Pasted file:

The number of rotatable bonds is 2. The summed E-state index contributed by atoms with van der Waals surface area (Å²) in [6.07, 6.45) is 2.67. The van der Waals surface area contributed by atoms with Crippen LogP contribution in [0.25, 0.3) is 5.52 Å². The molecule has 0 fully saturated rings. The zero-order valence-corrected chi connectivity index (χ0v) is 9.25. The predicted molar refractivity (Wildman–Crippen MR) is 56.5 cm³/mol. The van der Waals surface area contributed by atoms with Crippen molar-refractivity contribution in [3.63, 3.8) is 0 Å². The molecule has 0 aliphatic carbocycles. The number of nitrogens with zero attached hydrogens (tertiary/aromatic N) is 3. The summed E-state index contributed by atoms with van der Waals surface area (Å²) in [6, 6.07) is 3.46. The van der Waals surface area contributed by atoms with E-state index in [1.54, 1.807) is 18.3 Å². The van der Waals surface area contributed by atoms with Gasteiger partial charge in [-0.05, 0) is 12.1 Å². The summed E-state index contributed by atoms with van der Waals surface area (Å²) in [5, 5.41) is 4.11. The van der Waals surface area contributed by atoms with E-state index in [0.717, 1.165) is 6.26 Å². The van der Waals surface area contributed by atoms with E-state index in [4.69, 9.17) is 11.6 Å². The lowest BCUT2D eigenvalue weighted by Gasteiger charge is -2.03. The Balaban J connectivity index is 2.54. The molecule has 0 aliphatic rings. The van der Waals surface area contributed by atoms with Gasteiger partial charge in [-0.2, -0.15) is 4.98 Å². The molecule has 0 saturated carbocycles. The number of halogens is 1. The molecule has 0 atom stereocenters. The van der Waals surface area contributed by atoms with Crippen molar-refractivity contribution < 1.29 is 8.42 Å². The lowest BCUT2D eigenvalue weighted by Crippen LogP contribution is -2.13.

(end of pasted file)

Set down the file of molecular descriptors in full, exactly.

The number of rotatable bonds is 2. The summed E-state index contributed by atoms with van der Waals surface area (Å²) in [6.07, 6.45) is 2.67. The van der Waals surface area contributed by atoms with Crippen LogP contribution in [0.25, 0.3) is 5.52 Å². The molecule has 0 fully saturated rings. The zero-order valence-corrected chi connectivity index (χ0v) is 9.25. The predicted molar refractivity (Wildman–Crippen MR) is 56.5 cm³/mol. The van der Waals surface area contributed by atoms with Crippen molar-refractivity contribution in [3.63, 3.8) is 0 Å². The molecule has 0 aliphatic carbocycles. The number of nitrogens with zero attached hydrogens (tertiary/aromatic N) is 3. The summed E-state index contributed by atoms with van der Waals surface area (Å²) in [6, 6.07) is 3.46. The van der Waals surface area contributed by atoms with E-state index in [1.54, 1.807) is 18.3 Å². The van der Waals surface area contributed by atoms with Gasteiger partial charge in [-0.05, 0) is 12.1 Å². The summed E-state index contributed by atoms with van der Waals surface area (Å²) in [5, 5.41) is 4.11. The van der Waals surface area contributed by atoms with E-state index in [0.717, 1.165) is 6.26 Å². The van der Waals surface area contributed by atoms with E-state index in [4.69, 9.17) is 11.6 Å². The lowest BCUT2D eigenvalue weighted by Gasteiger charge is -2.03. The Balaban J connectivity index is 2.54. The molecule has 0 aliphatic rings. The van der Waals surface area contributed by atoms with Gasteiger partial charge in [-0.2, -0.15) is 4.98 Å². The molecule has 0 saturated carbocycles. The number of halogens is 1. The molecule has 0 atom stereocenters. The van der Waals surface area contributed by atoms with Crippen molar-refractivity contribution < 1.29 is 8.42 Å². The lowest BCUT2D eigenvalue weighted by Crippen LogP contribution is -2.13.